West Seneca is the latest community to grapple with the changing recycling industry, and it will mean changes for residents.
Under a new contract with Modern Disposal Services, recyclables will be picked up every two weeks instead of the weekly pickup now in effect. Fewer items will be allowed in the recycling totes, and the whole contract will cost more.
Recycling costs have increased after China, which took in much of the recyclable materials from the United States, stopped accepting anything but the purest items. That is a problem for many of the recycling facilities here, where communities employ single stream recycling – with all types of recyclables placed in the same container – to increase participation.
"A lot of the stuff going into the recycling bins is not recyclable," Councilman Gene Hart said.
The market for many recyclable materials has tightened, and instead of companies paying communities to recycle, it's the communities that are having to pay for the service.
A glut of some of the materials has emerged for the processing markets, said Andy Goldstein, recycling coordinator for Erie County. That affects the materials recovery facilities, or MRFs, he said.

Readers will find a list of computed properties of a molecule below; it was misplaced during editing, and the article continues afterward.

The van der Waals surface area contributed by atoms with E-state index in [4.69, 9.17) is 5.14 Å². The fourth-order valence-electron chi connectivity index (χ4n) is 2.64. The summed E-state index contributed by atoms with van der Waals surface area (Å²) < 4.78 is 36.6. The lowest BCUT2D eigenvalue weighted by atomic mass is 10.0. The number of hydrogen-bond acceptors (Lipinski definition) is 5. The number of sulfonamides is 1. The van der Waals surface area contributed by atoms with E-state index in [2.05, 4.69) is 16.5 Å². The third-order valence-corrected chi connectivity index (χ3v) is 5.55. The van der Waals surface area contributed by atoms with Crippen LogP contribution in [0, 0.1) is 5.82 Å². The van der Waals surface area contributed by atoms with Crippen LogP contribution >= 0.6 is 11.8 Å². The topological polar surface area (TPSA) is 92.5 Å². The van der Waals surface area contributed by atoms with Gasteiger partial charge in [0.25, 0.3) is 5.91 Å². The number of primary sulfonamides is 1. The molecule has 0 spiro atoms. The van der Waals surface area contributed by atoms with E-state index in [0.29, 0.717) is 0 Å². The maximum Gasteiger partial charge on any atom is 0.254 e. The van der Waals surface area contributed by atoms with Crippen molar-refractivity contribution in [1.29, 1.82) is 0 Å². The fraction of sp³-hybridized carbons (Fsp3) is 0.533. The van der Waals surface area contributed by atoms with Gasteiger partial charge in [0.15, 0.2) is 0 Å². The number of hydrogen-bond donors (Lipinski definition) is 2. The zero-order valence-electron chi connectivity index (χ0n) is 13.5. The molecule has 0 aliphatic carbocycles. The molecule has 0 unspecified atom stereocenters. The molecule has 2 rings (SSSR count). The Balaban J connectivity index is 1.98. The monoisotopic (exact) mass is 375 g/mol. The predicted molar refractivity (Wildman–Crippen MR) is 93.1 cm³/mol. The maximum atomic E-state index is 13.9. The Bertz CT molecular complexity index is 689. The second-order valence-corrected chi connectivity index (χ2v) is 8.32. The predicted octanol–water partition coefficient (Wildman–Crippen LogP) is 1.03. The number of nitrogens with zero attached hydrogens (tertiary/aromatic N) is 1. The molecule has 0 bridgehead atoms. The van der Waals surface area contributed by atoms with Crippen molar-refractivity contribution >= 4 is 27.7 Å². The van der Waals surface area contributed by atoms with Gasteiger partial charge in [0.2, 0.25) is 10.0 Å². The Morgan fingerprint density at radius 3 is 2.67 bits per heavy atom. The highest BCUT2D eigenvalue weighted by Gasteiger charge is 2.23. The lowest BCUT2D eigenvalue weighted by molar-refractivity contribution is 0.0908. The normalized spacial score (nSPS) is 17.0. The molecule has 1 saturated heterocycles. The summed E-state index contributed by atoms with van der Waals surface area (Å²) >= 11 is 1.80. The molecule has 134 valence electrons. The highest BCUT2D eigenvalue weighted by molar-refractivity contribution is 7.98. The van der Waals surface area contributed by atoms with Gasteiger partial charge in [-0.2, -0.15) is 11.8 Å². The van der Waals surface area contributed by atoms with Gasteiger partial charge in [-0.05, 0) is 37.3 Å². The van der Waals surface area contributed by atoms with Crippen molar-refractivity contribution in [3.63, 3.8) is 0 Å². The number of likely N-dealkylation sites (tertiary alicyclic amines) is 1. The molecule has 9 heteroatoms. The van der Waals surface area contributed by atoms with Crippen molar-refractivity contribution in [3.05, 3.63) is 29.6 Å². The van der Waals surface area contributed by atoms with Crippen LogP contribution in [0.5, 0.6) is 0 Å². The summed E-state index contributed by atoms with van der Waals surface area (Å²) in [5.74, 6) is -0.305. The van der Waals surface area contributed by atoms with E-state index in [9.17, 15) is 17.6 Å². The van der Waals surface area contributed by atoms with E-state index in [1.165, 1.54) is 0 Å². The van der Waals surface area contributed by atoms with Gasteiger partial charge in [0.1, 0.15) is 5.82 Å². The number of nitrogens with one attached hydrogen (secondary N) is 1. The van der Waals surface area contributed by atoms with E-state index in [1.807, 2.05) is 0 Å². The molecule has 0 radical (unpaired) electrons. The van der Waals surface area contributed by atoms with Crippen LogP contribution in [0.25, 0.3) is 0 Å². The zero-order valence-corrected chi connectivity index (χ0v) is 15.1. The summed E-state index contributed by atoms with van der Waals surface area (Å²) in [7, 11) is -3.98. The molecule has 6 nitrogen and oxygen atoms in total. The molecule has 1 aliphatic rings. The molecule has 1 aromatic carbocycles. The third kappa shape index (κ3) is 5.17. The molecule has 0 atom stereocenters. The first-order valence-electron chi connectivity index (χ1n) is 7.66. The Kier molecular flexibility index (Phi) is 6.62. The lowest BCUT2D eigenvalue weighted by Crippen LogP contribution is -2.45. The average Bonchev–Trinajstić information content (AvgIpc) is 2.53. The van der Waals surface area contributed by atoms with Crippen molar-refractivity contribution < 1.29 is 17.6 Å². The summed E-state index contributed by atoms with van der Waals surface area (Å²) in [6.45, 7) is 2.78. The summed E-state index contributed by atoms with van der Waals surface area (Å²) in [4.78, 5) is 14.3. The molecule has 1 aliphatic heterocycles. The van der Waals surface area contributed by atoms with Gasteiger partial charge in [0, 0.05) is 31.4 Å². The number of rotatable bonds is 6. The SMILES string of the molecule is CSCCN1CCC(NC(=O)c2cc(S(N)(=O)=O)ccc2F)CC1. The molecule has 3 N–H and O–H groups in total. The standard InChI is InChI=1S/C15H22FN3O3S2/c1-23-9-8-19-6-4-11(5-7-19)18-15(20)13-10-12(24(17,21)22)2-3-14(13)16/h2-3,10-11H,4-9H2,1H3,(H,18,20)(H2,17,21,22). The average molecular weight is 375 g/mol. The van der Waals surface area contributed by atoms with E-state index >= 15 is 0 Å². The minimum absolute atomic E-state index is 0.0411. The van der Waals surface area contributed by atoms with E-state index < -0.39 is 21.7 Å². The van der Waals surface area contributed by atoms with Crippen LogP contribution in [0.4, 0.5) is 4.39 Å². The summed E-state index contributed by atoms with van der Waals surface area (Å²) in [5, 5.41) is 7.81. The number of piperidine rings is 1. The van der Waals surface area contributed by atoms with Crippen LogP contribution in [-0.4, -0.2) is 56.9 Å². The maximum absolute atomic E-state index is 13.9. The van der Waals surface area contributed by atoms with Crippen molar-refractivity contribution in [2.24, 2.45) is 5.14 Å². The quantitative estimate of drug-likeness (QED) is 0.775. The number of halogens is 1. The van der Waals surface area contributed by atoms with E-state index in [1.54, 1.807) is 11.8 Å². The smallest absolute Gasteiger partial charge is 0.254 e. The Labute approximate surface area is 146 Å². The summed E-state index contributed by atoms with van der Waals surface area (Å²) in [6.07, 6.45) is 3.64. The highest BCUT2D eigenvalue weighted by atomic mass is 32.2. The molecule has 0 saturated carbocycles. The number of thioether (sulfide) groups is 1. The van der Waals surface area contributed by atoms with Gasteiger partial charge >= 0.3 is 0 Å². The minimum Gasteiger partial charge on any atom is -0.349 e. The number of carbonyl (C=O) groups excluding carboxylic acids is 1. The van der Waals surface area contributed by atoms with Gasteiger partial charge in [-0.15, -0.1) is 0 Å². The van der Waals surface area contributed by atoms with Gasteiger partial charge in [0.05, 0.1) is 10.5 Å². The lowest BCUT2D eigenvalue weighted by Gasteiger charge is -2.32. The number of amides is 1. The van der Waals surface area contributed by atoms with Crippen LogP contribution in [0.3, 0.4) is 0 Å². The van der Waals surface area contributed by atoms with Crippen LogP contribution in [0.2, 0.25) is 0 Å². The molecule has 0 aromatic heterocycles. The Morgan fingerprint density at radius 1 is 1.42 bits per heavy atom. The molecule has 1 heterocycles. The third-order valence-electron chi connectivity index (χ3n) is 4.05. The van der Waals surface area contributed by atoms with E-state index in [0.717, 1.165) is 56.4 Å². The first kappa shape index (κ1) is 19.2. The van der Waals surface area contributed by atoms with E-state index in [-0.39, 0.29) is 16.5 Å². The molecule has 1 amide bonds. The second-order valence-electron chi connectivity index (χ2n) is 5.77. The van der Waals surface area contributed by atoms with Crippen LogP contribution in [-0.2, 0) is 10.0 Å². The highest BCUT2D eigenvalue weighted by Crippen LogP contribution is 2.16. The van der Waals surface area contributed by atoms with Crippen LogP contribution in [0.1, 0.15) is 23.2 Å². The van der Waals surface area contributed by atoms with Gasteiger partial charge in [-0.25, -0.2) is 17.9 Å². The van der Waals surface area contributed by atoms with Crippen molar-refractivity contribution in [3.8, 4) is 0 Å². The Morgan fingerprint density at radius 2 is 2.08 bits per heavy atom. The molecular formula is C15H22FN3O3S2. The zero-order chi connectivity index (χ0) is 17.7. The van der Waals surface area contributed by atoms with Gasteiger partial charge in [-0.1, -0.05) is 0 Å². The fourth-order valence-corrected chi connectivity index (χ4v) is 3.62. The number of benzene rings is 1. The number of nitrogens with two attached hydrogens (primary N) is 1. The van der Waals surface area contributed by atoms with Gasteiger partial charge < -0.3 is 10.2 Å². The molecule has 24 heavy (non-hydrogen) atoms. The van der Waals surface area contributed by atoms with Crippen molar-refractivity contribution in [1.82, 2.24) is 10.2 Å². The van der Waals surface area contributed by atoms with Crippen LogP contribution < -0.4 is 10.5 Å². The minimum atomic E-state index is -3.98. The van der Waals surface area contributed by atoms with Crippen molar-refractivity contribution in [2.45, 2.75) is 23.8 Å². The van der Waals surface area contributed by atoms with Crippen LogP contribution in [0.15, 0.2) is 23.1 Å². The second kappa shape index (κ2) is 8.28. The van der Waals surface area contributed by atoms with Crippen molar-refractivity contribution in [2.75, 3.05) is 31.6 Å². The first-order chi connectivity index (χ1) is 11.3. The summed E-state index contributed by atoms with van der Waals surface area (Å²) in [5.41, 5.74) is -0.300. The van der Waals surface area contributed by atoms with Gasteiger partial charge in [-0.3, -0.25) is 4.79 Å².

"New contracts all boil down to them paying for this material to be recovered," Goldstein said. "If there's a glut the price goes down. In many cases, MRF operators have to pay somebody to take this material to recycle them."
West Seneca approved a contract with Modern that will cost nearly $700,000 before the processing fee of $43.75 per ton is applied. The town estimates it will cost about $200,000 more than the old contract. But if the town kept the weekly pickup, the cost would have been about a half million dollars more, Hart said. The town increased the recycling budget by $30,000 this year.
The town decided against choosing the "risk-reward" option. That could have provided the town with rebates, depending on the cost of each commodity each month. But the town also could end up paying more each month.
"We decided not to, because the way the markets went in the last four months, we felt the risk was too high," Hart said.
While some residents may complain about the biweekly pickup, Town Board members felt they had no choice. An online survey asking for opinions garnered about 1,500 replies, Hart said, with the sentiment "about 50-50," he said.
The switch to biweekly is expected to occur about May 1, Town Attorney Tina Hawthorne said. She said there are at least two informational meetings planned, along with two newsletters. Modern will help with the outreach to residents. Hart said a Facebook page on recycling is planned as well.
The key, town officials believe, is making sure residents know the new rules, which will mean no colored glass, and a change in plastics: only clean plastic with No. 1 or 2 on the bottom will be recycled.
"Much more of it could be recycled if people would take the time to wash the cans and wash the plastic bottles," Hart said.